Michigan Gov. Jennifer Granholm (D) said Friday that it is her intent to finish her term as governor, dodging a question over whether she'd accept a potential nomination to fill a vacancy on the Supreme Court.

Granholm, whose name has come up in discussions over a variety of positions in the Obama administration, called talk of a potential Supreme Court nomination "distracting."

News of Justice David Souter's impending retirement broke Thursday night, and conventional wisdom in Washington has centered on female candidates to fill the vacancy.

Granholm, a graduate of Harvard University's law school, is term-limited and cannot seek reelection in 2010. At only 50 years old, she could conceivably act as a reliably liberal jurist for as long as a quarter-century.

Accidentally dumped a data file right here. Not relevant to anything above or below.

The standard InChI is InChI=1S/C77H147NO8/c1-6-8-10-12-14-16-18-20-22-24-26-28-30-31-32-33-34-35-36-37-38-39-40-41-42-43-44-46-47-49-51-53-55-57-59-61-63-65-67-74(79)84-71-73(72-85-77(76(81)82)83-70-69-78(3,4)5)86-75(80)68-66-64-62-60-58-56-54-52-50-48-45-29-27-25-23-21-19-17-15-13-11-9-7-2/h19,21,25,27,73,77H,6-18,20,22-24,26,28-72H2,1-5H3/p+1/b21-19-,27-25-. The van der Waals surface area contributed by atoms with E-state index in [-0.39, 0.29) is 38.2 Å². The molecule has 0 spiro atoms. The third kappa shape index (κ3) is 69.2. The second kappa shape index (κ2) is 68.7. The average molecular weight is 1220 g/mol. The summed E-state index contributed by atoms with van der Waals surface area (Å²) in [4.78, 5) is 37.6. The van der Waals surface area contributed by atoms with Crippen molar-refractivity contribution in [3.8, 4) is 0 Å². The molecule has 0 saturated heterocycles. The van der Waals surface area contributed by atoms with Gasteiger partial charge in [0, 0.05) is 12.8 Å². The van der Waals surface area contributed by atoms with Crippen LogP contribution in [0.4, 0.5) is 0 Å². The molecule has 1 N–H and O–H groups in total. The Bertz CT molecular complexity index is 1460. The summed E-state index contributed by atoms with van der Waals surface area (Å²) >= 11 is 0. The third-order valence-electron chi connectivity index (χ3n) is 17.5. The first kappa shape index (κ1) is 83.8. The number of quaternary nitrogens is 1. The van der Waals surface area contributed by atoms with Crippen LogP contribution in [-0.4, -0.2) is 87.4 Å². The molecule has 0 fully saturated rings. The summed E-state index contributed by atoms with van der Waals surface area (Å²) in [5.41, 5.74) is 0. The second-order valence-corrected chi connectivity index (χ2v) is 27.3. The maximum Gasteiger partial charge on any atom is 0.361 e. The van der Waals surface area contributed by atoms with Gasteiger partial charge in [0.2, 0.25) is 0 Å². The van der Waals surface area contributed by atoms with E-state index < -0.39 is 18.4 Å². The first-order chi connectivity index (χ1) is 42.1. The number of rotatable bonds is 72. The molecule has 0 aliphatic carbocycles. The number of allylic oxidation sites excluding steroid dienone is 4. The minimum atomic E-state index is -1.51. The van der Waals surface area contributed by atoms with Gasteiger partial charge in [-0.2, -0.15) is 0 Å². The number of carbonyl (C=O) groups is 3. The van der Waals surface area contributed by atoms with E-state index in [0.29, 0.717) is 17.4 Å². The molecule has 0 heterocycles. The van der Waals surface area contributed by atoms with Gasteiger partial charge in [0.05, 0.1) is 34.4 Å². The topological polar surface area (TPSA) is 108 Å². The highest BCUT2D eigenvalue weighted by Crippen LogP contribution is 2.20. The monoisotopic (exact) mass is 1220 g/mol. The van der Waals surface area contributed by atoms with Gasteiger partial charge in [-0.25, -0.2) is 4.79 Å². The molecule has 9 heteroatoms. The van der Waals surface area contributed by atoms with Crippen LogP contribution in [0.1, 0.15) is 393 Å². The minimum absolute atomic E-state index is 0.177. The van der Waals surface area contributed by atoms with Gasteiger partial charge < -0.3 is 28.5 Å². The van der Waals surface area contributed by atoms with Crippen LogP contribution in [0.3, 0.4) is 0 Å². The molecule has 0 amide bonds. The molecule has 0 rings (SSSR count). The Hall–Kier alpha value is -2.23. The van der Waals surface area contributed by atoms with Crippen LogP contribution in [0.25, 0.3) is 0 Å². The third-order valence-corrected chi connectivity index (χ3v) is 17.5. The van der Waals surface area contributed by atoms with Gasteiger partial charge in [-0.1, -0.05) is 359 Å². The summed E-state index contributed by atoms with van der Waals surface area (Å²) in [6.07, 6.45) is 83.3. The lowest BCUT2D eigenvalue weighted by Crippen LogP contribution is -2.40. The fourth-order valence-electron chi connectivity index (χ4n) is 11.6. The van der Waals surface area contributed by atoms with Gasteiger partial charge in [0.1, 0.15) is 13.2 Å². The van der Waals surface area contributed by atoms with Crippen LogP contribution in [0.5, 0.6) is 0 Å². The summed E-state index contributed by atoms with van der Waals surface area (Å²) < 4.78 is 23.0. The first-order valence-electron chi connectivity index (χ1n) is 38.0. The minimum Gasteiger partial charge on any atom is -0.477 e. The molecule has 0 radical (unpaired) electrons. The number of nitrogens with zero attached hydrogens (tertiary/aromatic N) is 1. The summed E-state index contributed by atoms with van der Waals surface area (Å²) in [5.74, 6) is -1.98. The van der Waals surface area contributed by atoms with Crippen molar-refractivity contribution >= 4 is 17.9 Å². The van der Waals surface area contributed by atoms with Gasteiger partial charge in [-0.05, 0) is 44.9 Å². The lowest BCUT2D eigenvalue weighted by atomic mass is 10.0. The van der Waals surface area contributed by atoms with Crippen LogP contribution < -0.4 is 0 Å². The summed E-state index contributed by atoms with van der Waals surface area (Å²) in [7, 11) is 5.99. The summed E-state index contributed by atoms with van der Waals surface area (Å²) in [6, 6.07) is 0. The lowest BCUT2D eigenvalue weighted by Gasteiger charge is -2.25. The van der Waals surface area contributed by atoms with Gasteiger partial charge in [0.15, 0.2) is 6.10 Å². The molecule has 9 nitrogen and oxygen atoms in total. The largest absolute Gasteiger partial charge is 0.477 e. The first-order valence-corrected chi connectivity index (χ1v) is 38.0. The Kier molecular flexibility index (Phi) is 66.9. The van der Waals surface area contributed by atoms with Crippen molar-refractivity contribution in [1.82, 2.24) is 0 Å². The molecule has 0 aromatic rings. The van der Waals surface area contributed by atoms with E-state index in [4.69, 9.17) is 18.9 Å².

"You're right, I hate this talk because it's so distracting," Granholm said on the Paul W. Smith Show on Detroit's WJR radio station. As I've said for months, I intend to finish my term as governor. And, reality check on this: every member of the court is a former judge, and I'm not a judge."

Granholm refused to elaborate on the potential vacancy.

"If Gov. Jennifer Granholm is offered the highly-regarded and respected position of being a Supreme Court justice of these United States, she would have to accept that offer and take that position," Smith opined at the end of the segment.

"Gotta go, Paul W.!" Granholm responded.

Listen to the audio of the interview segment, which includes discussions of Chrysler's bankruptcy and swine flu, here.